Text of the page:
If we asked you to rate yourself on your overall level of confidence on a scale of 1-10, where would you put yourself? Are you a six? A four? A nine?
When we do this exercise in our coaching workshops, most people put themselves at around a five or a six. And they’re often surprised to hear that the optimal number on that scale is not much higher than that.
According to Dr Rob Yeung, author of Confidence 2.0 a rating of six or seven is an optimal place to be. He argues that people with only moderate levels of confidence do best and he highlights the value of “middling” confidence.
Dr Yeung says: “The research is unreservedly clear on this; past a certain point, more confidence is definitely not a good thing. Feeling too self-assured does not lead to better results. We’ve seen that people who are overconfident may actually suffer as a result of their overly high self-estimations. They may interrupt others and be perceived as bragging. They get slated for being defensive and lacking insight into their own behaviour. They may push themselves into situations that they simply don’t have the skills or experience to succeed at.”
We’ve all come across leaders like this and some of us have been led by them. Too much confidence can work against us.
But we also need enough of it to build trust because when a leader exhibits confidence, it makes it easier to trust them. People want to work with people they trust.
So How Do We Get The Balance Right?
Our levels of self-confidence are impacted by three things; nature - your genes and the level of specific neuro-chemicals in your brain; nurture – how you are treated, the social pressures that are around you, your family and friends, the experiences you have and the background you come from; and mindset – your attitude to risk and how you respond to challenges – whether you approach things with a fixed or growth mindset.
The latter is crucial because it can be changed. Our brains are plastic – we can learn and change and grow – in fact as humans we have an innate desire to do so. But as with all things we want to change, the first step to doing so is to become aware of the thing that we want to change that might be getting in our way. Which is where Engage comes in.
What Is Engage?
Engage is a diagnostic leadership tool that measures mindset in order to help clients achieve the outcomes they want at work by identifying beliefs that might be getting in their way - as well as those which are helping them. Adopted by organisations ranging from the NHS to Novartis, and based on ten years of research, it measures individuals across different scales related to performance and can shine a spotlight on leadership behaviours that a client or team might want to do more (or less of) in order to succeed.
Appropriate levels of confidence is a key driver of success and confidence is one of three areas that Engages measures an individual against (openness and impact are the others).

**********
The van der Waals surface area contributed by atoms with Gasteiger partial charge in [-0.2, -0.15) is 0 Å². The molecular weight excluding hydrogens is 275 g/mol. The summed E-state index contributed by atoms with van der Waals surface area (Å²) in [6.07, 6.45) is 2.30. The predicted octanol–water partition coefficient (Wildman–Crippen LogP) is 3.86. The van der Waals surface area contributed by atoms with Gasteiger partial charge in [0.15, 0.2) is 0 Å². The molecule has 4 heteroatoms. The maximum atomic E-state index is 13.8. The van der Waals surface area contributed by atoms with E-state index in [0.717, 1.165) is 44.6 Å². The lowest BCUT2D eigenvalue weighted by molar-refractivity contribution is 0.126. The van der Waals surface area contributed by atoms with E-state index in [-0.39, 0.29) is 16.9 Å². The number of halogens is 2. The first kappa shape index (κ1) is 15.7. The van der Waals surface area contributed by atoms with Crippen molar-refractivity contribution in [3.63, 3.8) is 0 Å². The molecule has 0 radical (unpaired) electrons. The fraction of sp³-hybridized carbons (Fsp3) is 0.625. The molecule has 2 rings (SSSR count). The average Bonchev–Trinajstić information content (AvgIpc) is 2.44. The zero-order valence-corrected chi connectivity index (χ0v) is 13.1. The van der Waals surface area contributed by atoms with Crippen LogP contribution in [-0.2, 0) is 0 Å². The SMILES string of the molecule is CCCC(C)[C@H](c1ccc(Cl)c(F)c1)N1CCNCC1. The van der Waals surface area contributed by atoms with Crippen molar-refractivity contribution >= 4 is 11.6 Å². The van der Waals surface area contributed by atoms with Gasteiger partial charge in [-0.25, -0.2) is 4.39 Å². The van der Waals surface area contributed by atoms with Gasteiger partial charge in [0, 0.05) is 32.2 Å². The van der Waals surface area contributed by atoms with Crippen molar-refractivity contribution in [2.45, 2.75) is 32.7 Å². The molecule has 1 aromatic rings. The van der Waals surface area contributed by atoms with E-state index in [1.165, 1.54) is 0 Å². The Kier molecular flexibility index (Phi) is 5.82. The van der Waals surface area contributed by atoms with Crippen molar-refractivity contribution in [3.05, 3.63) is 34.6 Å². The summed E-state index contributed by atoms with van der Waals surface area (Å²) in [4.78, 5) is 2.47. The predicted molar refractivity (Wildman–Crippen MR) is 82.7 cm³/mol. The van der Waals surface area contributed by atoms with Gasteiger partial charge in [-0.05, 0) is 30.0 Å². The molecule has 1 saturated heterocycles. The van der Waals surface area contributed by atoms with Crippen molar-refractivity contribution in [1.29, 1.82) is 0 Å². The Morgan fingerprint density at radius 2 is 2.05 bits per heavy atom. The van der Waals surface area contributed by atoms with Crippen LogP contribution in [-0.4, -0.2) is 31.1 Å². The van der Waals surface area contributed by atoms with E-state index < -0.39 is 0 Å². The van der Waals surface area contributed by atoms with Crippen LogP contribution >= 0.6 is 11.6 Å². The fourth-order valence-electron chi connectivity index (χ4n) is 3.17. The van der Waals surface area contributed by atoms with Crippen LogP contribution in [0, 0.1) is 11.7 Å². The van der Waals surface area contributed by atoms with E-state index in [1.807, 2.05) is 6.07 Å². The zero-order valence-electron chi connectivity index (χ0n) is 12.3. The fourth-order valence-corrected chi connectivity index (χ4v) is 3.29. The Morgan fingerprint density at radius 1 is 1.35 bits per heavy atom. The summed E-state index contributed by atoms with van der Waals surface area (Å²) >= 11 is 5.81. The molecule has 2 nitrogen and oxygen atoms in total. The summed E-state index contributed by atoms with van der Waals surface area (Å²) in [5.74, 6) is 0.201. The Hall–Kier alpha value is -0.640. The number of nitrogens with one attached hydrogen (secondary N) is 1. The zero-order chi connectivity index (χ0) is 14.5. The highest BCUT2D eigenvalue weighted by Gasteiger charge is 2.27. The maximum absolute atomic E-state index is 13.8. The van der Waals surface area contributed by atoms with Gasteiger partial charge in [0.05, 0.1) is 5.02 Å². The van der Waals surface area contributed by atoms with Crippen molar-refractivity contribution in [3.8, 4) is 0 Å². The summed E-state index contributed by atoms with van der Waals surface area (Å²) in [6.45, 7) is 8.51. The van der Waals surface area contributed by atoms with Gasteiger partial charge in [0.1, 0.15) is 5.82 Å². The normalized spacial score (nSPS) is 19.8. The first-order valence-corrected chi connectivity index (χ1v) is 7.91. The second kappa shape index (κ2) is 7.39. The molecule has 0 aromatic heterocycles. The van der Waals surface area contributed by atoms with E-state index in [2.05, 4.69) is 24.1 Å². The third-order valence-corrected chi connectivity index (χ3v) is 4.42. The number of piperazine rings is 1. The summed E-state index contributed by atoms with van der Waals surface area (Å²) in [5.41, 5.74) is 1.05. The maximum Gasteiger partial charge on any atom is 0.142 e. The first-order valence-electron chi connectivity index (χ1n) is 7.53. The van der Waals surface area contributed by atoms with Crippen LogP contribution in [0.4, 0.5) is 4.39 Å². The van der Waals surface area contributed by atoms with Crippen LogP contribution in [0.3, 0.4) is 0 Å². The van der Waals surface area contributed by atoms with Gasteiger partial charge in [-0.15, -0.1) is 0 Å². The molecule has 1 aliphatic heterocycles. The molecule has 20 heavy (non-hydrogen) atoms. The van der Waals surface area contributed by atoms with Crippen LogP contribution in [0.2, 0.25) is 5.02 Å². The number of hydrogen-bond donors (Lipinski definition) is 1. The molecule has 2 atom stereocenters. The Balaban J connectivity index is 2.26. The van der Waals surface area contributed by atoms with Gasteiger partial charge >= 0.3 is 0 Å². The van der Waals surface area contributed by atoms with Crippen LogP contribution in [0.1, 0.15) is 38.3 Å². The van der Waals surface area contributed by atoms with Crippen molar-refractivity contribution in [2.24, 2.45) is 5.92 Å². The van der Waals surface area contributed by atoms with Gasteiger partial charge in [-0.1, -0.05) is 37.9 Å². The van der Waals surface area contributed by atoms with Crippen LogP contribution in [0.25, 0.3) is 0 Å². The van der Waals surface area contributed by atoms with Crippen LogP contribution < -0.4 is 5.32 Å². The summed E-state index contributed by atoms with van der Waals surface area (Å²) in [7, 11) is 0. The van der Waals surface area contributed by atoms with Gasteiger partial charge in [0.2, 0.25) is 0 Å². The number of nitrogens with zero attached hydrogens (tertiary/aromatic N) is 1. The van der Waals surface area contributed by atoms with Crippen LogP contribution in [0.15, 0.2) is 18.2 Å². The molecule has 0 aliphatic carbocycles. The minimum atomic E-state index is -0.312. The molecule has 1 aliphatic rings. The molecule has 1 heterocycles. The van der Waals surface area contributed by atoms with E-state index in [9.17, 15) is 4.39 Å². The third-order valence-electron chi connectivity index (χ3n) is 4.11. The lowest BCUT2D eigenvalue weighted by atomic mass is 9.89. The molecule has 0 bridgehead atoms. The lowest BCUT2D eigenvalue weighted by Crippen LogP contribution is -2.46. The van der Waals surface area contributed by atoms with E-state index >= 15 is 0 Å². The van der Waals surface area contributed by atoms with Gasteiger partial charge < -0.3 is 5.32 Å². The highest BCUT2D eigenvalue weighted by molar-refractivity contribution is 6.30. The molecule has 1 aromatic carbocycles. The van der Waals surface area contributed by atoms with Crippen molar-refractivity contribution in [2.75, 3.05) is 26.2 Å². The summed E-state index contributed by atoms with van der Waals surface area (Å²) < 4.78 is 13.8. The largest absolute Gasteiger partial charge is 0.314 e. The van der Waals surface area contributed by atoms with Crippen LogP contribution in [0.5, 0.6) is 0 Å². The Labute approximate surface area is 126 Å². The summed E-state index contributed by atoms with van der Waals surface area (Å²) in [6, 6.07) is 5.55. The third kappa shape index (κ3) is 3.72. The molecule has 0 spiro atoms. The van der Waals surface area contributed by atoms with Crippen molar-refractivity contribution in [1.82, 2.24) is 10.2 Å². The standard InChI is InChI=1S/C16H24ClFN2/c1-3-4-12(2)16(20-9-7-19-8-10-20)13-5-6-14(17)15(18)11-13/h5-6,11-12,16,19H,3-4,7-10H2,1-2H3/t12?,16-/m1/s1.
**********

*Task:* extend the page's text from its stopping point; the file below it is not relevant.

Engage measures against five specific areas of confidence;
The degree that someone values themselves and levels of self-confidence.
The degree with which someone reflects on their internal state of mind and how their thoughts, attitudes and feelings influence their behaviour. It also considers the awareness of the impact we have on others.
3. Personal Capability
The degree to which a person believes they can successfully undertake and complete tasks. This is also related to resilience and resourcefulness to deal with the unexpected.
4. Personal Influence
The extent to which someone believes they can personally influence people and events around them (circle of influence) and the degree to which they take personal responsibility for outcomes.
5. External Awareness
How someone responds to large groups of people and unfamiliar settings and how shy or self conscious they are.
Where Engage really comes into its own is its ability to shine a light on interaction effects. This is where a low of a high score in one area interacts with another - which can highlight an area that might be working as a “de-railer” for a client – a strength that they might be overplaying, or a behaviour that might be working against them.
For example someone with very high self-confidence can tip over into arrogance, and might be selective with the feedback they choose to listen to – filtering out the negative and only hanging on to the positive. This combined with a high personal influence score, could mean that they have a tendency to only pay “lip-service” to feedback. It’s easy to see how both of this might get in the way of someone’s performance and ability to lead.
As well as highlighting where a client has the potential to be de-railed, Engage can also show where an individual (or team) behaviour is working as an accelerator or strength. Once you know the things that are working for you, you can do more of them and be deliberate and intentional about where to focus your efforts.
A key part of our role as coaches is to help our clients trust themselves. To help them learn how trust their own instincts more, and apply their own wisdom to guide how they lead. Engage can help hone this wisdom and give a new and different perspective on their own confidence levels.
Ultimately, helping them work out what’s helping, and what’s hindering their leadership.
Contact Us Today
If you’d like to find out more about Engage, please get in touch.
Confidence 2.0. Dr Rob Yeung. John Murray Learning. 2017.